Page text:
This Unique Collaboration is Highlighted by Support from Hoops for St. Jude Ambassadors
Tipping off Feb. 24, and continuing through March 4, the NBA family - led by Hoops for St. Jude ambassadors and ESPN commentators - will engage fans through this unique relationship, designed to advance cancer research and patient care benefiting children and families battling pediatric cancer. One hundred percent of donations to The V Foundation from this campaign will go directly towards cancer research benefiting St. Jude's patients. Together they form a powerful force in pediatric cancer research.
Along with their visit to St. Jude already, the Suns will be hosting their Hoops for St. Jude night on February 26 when they host Minnesota and all the coaches and staff will be wearing St. Jude lapel pins.
If fans want to get involved, we have a launched new web site (www.stjude.org/hoops/media) where fans can go to donate and register for a chance to win a VIP trip for two to summer league in Vegas.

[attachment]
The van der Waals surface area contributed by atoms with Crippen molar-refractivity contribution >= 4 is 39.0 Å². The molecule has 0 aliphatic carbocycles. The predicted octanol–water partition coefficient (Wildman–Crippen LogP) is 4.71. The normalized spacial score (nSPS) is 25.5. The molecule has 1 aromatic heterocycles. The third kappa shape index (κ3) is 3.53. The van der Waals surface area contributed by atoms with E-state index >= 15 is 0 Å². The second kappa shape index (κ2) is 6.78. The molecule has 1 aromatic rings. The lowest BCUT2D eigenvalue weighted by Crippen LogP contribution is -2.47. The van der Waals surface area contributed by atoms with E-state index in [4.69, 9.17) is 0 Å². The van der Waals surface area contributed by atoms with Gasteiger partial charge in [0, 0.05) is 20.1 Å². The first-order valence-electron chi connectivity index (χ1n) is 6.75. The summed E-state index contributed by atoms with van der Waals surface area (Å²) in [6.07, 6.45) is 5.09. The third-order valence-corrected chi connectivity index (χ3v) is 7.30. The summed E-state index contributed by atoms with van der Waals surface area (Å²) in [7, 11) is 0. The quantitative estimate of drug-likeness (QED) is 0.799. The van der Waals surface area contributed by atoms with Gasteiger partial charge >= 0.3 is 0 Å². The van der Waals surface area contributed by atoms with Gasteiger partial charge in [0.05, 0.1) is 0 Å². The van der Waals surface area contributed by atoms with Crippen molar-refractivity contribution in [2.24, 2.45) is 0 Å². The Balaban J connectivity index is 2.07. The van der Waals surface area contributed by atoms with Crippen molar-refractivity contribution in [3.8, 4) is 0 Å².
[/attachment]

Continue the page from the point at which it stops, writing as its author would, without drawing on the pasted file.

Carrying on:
Fans can also donate $10 by texting HOPE to 50333.
The contributions of St. Jude supporters enable the hospital to treat the toughest cases of childhood cancer, with some of the best outcomes in the world. Best of all, no family ever pays St. Jude for anything. St. Jude has literally changed the way the world treats childhood cancer and has helped push overall survival rates from 20 to 80 percent since the hospital opened in 1962. St. Jude freely shares its research discoveries with doctors and scientists everywhere, so that one child saved at St. Jude means thousands more saved around the world.
"‘Your child has cancer' may be the four scariest, most devastating words a parent could ever hear, and they mark the beginning of one of the most daunting battles children and their families could ever face," said Richard Shadyac Jr., CEO of ALSAC/St. Jude. "St. Jude has made incredible progress in the fight against pediatric cancer, but it's a fight that wages on. We are blessed to have allies like The V Foundation, ESPN and the NBA in arming our doctors and scientists with the resources they need, introducing more people to our lifesaving work and inviting them to join us in our mission."